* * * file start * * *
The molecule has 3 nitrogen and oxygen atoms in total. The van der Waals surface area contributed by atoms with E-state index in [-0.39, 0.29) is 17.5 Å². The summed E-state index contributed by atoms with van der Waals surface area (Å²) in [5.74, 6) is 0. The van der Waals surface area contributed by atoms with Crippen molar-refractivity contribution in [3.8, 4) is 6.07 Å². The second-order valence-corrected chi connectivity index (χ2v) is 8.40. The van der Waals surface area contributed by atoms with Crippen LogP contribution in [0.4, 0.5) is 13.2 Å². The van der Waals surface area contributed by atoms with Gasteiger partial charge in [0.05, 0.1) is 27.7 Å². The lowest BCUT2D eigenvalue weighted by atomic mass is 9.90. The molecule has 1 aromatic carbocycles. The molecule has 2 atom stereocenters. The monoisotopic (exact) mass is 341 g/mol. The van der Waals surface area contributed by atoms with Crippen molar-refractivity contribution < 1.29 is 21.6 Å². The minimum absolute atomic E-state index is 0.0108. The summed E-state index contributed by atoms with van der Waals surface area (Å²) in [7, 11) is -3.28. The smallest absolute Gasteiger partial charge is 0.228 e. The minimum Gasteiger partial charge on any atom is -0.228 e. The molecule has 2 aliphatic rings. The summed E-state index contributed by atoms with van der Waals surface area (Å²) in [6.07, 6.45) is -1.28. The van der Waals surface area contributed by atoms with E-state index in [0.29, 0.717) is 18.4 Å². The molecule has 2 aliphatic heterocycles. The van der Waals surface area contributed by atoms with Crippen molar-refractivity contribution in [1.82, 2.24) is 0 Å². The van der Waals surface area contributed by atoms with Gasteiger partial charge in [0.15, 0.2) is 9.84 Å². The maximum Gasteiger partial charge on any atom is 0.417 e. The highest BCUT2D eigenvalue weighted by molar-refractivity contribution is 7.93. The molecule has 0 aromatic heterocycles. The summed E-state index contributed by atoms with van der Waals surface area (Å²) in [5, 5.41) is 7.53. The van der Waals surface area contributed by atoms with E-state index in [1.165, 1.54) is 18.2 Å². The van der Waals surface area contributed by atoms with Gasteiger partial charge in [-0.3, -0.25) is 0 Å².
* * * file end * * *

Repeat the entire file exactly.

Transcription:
The molecule has 3 nitrogen and oxygen atoms in total. The van der Waals surface area contributed by atoms with E-state index in [-0.39, 0.29) is 17.5 Å². The summed E-state index contributed by atoms with van der Waals surface area (Å²) in [5.74, 6) is 0. The van der Waals surface area contributed by atoms with Crippen molar-refractivity contribution in [3.8, 4) is 6.07 Å². The second-order valence-corrected chi connectivity index (χ2v) is 8.40. The van der Waals surface area contributed by atoms with Crippen LogP contribution in [0.4, 0.5) is 13.2 Å². The van der Waals surface area contributed by atoms with Gasteiger partial charge in [0.05, 0.1) is 27.7 Å². The lowest BCUT2D eigenvalue weighted by atomic mass is 9.90. The molecule has 1 aromatic carbocycles. The molecule has 2 atom stereocenters. The monoisotopic (exact) mass is 341 g/mol. The van der Waals surface area contributed by atoms with Crippen molar-refractivity contribution < 1.29 is 21.6 Å². The minimum absolute atomic E-state index is 0.0108. The summed E-state index contributed by atoms with van der Waals surface area (Å²) in [7, 11) is -3.28. The smallest absolute Gasteiger partial charge is 0.228 e. The minimum Gasteiger partial charge on any atom is -0.228 e. The molecule has 2 aliphatic rings. The summed E-state index contributed by atoms with van der Waals surface area (Å²) in [6.07, 6.45) is -1.28. The van der Waals surface area contributed by atoms with E-state index in [0.29, 0.717) is 18.4 Å². The molecule has 2 aliphatic heterocycles. The van der Waals surface area contributed by atoms with Crippen molar-refractivity contribution in [1.82, 2.24) is 0 Å². The van der Waals surface area contributed by atoms with Gasteiger partial charge in [0.15, 0.2) is 9.84 Å². The maximum Gasteiger partial charge on any atom is 0.417 e. The highest BCUT2D eigenvalue weighted by molar-refractivity contribution is 7.93. The molecule has 0 aromatic heterocycles. The summed E-state index contributed by atoms with van der Waals surface area (Å²) in [5, 5.41) is 7.53. The van der Waals surface area contributed by atoms with E-state index in [1.165, 1.54) is 18.2 Å². The van der Waals surface area contributed by atoms with Gasteiger partial charge in [-0.3, -0.25) is 0 Å².